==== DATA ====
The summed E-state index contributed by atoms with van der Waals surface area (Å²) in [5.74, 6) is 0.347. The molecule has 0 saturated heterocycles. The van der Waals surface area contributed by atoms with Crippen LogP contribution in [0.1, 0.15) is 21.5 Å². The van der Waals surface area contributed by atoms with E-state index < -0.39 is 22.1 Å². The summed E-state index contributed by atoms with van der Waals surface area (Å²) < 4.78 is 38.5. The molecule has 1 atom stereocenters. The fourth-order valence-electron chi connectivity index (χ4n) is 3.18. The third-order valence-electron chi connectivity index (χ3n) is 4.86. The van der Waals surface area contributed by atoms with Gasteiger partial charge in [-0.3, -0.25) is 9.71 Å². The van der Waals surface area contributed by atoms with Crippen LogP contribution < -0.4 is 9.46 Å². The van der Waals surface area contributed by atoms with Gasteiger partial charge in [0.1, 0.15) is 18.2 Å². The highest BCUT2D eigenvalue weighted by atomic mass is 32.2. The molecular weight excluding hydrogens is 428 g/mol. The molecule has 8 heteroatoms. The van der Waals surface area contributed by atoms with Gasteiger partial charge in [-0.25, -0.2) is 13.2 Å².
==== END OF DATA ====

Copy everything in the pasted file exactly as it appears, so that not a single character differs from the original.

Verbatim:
The summed E-state index contributed by atoms with van der Waals surface area (Å²) in [5.74, 6) is 0.347. The molecule has 0 saturated heterocycles. The van der Waals surface area contributed by atoms with Crippen LogP contribution in [0.1, 0.15) is 21.5 Å². The van der Waals surface area contributed by atoms with E-state index < -0.39 is 22.1 Å². The summed E-state index contributed by atoms with van der Waals surface area (Å²) < 4.78 is 38.5. The molecule has 1 atom stereocenters. The fourth-order valence-electron chi connectivity index (χ4n) is 3.18. The third-order valence-electron chi connectivity index (χ3n) is 4.86. The van der Waals surface area contributed by atoms with Gasteiger partial charge in [-0.3, -0.25) is 9.71 Å². The van der Waals surface area contributed by atoms with Crippen LogP contribution < -0.4 is 9.46 Å². The van der Waals surface area contributed by atoms with Gasteiger partial charge in [0.1, 0.15) is 18.2 Å². The highest BCUT2D eigenvalue weighted by atomic mass is 32.2. The molecular weight excluding hydrogens is 428 g/mol. The molecule has 8 heteroatoms. The van der Waals surface area contributed by atoms with Gasteiger partial charge in [-0.25, -0.2) is 13.2 Å².